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  • Eielson breaks ground for F-35A Lightning II flight simulator

    In April 2015, the Air Force selected Eielson Air Force Base to become the first operational overseas location for the F-35A Lightning II. On March 29, Col. David Mineau, the 354th Fighter Wing commander, officially broke ground for the F-35 beddown; less than a year after the initial selection was made.
  • Know, teach, replicate: 18th AGRS provides world-class training during DS17

    It requires remarkable skill, dedication and discipline to become a military pilot. Despite the nation’s colors that don an aircraft’s fuselage, or what service affiliation rests on the chest’s of its aircrew, a military pilot is a capable and readily accessible force for effectively responding to and neutralizing a threat of any magnitude, at any time, or any place. However, like the students of the Royal Australian Air Force Base Air Warfare Instructors Course are learning in Exercise Diamond Shield 2017, it doesn’t come without hard work and extensive exposure to tactical exploitation by some of the most well-trained and experienced fighter combat instructors in the world; the 18th Aggressor Squadron from Eielson Air Force Base, Alaska.
  • Royal Australian Air Force and 18th Aggressor Squadron pilots continue enhancing interoperability in Exercise Diamond Shield 2017

    Pilots from the U.S. Air Force 18th Aggressor Squadron, Eielson Air Force Base, Alaska, and from Royal Australian Air Force 3 Squadron and the Air Warfare Centre Instructors Course, RAAF Base Williamtown, have already logged numerous hours of flight time during Exercise Diamond Shield 2017 in New South Wales, Australia.
  • Under the Australian sky

    The U.S. Air Force 18th Aggressor Squadron F-16 Fighting Falcons sit on the tarmac at Royal Australian Air Force Base Williamtown, in New South Wales, Australia, March 19, 2017, during exercise Diamond Shield.
  • 18th Aggressor pilots take to the Australian air for Exercise Diamond Shield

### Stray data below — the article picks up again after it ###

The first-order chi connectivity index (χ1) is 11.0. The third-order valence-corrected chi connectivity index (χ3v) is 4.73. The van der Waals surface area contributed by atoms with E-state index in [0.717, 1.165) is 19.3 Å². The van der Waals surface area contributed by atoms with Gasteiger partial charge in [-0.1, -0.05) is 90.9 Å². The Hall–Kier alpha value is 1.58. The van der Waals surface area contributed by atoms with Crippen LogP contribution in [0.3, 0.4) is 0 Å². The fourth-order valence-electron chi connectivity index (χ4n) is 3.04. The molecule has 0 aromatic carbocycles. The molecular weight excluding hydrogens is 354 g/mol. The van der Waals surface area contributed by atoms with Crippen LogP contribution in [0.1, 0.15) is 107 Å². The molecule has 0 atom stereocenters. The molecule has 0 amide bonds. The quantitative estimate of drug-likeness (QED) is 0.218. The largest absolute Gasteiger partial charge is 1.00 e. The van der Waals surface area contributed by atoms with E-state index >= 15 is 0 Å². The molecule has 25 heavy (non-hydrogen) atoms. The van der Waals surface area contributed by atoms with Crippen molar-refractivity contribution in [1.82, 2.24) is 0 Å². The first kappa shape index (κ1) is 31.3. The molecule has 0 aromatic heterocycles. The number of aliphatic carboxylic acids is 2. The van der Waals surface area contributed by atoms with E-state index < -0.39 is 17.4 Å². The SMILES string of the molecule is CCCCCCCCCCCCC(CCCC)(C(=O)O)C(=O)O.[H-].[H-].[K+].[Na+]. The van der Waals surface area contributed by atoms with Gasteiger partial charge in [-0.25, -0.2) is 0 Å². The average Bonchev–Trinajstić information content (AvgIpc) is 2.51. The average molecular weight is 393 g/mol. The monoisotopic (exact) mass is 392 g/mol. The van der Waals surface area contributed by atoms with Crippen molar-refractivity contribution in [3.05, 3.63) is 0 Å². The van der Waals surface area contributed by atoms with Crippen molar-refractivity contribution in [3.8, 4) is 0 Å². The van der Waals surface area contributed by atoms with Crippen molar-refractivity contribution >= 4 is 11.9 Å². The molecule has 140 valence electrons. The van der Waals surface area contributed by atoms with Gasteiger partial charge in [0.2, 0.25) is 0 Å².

U.S. Air Force Airmen from Eielson Air Force Base, Alaska, have touched down at Royal Australian Air Force Base Williamtown, in New South Wales, Australia, for Exercise Diamond Shield 2017.
  • EAFB installation access changes with REAL ID Act requirements

    To comply with federal law, Eielson Air Force Base will no longer accept state-issued identification from certain U.S. states for unescorted visitor access to the installation as mandated under the REAL ID Act. Visitors who are not in compliance will be denied unescorted entry to federal installations and will require a Common Access Card/dependent/retiree identification holder to escort them at all times. Personnel in possession of a valid Department of Defense issued identification card are not affected by this change.
  • ‘Aim High’: Airman stands on top of continent

    At 20,308 feet above sea level, Denali is considered one of the most challenging peaks to conquer in the world. Thousands of people have tried, and failed, to reach the top. On June 16, 1st Lt. Andrew Heard, the 354th Contracting Squadron services and commodities flight commander, climbed the tallest peak in North America. For Heard, being able to stand on top of one of the most prominent peaks in the world began as a dream two years earlier.
  • 18th AMU secure jets for Red Flag-Alaska

    Maj. Scott Meng, 18th Aggressor Squadron F-16 Fighting Falcon pilot, awaits take-off authorization during RED FLAG-Alaska (RF-A) 16-2, on Eielson Air Force Base, Alaska, June 15, 2016. RF-A is a series of Pacific Air Forces commander-directed field training exercises that enable joint and international forces to sharpen their combat skills by
  • Essential players in RED FLAG-Alaska exercise

    U.S. Air Force Captain’s Karan Bansal, left, and Kyle McCullough, KC-135 Stratotanker pilots assigned to the 909th Air Refueling Squadron, Kadena Air Base, Japan, orient to the Joint Pacific Alaska Range Complex, May 12, 2016. The JPARC consists of all the land, air, sea, space and cyberspace used for military training in Alaska, providing
  • Aircrew flight equipment: no masking safety

    While pilots fly at the speed of sound, multi-tasking is in full force, but safety remains a top priority in the skies. Maintenance Airmen make sure each aircraft is ready to fly, but one crew works meticulously behind the scenes to ensure each pilot’s flight equipment is in top working condition.
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